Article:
We have known for decades that long noncoding RNAs (lncRNAs) can play essential functions across most forms of life. The maintenance of chromosome length requires an lncRNA (e.g., hTERC) and two lncRNAs in the ribosome that are required for protein synthesis. Thus, lncRNAs can represent powerful RNA machines. More recently, it has become clear that mammalian genomes encode thousands more lncRNAs. Thus, we raise the question: Which, if any, of these lncRNAs could also represent RNA-based machines? Here we synthesize studies that are beginning to address this question by investigating fundamental properties of lncRNA genes, revealing new insights into the RNA structure-function relationship, determining cis- and trans-acting lncRNAs in vivo, and generating new developments in high-throughput screening used to identify functional lncRNAs. Overall, these findings provide a context toward understanding the molecular grammar underlying lncRNA biology.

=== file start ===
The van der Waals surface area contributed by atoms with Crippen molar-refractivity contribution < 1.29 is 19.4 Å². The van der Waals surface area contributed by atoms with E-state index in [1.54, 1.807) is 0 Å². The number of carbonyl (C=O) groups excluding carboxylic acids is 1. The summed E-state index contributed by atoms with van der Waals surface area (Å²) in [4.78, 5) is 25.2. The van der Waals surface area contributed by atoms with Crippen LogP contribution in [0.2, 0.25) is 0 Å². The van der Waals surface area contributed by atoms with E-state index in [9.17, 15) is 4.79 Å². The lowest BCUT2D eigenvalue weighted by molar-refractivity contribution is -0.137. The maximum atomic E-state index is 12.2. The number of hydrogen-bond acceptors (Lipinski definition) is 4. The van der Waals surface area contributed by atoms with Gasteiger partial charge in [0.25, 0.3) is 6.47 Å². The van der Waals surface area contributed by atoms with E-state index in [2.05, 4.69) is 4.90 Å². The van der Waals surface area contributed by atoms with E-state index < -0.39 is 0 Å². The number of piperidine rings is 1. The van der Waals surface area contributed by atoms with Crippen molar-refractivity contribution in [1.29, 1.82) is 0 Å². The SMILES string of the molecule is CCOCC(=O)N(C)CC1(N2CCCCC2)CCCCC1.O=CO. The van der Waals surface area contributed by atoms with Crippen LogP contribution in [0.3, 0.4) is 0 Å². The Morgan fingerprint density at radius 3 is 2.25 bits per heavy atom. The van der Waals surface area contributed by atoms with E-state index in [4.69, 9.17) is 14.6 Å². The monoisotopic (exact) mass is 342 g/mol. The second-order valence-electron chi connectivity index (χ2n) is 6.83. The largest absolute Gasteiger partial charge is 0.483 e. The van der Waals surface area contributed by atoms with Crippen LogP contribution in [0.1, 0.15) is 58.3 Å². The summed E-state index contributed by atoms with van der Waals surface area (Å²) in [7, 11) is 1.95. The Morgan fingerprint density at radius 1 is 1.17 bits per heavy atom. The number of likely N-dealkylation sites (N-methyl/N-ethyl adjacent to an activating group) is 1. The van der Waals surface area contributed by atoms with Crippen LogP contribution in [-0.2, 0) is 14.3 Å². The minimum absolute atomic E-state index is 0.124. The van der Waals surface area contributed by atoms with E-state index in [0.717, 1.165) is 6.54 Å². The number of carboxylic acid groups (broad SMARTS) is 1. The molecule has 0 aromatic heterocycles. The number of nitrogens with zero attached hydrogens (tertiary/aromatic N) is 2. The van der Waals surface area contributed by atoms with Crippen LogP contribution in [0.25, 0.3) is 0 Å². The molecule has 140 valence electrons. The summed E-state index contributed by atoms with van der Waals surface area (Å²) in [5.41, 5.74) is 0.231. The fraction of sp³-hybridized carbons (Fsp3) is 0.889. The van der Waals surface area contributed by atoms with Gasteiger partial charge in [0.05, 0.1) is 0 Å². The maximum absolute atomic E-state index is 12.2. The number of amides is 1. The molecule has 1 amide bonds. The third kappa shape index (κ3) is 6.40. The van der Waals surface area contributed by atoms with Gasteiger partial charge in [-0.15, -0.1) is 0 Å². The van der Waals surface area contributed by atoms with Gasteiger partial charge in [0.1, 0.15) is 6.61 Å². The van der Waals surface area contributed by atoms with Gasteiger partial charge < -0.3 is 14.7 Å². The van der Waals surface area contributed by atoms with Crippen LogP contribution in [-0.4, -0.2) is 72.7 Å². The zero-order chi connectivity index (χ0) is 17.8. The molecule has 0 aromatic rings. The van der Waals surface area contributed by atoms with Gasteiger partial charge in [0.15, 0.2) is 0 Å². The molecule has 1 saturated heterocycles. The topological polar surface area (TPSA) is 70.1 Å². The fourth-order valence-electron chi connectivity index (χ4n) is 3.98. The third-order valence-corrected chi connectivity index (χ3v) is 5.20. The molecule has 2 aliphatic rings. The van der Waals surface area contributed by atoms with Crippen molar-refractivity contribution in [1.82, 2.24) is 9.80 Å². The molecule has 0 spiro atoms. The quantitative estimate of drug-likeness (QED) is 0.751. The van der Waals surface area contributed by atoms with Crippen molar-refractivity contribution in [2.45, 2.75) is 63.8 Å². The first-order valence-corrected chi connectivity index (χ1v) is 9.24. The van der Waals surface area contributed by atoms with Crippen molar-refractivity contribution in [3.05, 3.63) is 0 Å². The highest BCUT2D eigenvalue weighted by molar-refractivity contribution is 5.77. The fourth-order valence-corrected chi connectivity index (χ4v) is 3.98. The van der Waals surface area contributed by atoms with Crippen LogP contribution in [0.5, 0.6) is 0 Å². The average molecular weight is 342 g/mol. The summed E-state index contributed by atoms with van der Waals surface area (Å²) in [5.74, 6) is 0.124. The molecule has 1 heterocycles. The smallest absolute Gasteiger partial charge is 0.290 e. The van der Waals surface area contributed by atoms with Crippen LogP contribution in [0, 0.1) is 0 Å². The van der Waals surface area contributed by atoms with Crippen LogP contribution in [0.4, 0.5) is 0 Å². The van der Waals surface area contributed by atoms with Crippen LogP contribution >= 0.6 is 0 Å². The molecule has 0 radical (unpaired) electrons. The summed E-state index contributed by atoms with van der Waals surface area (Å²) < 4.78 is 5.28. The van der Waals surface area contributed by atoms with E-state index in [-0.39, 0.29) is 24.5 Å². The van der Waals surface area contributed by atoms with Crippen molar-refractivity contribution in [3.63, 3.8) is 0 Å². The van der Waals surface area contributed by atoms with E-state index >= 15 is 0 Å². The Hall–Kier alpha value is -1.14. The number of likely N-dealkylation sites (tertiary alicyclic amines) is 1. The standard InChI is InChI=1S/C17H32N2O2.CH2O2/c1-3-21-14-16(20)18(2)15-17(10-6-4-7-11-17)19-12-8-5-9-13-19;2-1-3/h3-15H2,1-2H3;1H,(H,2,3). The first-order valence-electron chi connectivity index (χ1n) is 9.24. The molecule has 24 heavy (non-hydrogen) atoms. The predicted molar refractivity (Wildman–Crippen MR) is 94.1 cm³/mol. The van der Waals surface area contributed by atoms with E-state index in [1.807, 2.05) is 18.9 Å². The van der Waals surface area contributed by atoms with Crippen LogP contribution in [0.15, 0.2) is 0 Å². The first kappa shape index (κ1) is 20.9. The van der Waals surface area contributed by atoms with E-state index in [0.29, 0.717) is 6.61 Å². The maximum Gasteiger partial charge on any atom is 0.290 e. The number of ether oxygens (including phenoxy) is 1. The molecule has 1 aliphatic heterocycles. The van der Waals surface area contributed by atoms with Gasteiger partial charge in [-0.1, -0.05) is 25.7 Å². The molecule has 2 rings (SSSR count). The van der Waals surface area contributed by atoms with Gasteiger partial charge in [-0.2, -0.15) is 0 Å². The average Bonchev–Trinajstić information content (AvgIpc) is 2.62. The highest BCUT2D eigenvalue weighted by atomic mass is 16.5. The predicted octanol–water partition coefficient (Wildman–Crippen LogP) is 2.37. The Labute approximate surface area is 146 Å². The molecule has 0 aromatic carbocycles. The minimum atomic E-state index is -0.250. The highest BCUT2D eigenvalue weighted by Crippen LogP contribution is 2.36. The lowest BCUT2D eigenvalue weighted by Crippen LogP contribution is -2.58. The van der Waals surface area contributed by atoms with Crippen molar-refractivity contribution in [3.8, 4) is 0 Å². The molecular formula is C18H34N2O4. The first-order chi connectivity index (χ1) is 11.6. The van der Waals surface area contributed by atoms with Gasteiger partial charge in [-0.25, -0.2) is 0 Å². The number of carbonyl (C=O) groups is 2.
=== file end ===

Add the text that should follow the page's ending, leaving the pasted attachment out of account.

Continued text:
Keywords: MPRNA; RNA grammar; RNA in vivo; RNA structure; RNA–protein interactions; lncRNA; long noncoding RNA; massively parallel RNA reporter gene assays; nuclear localization.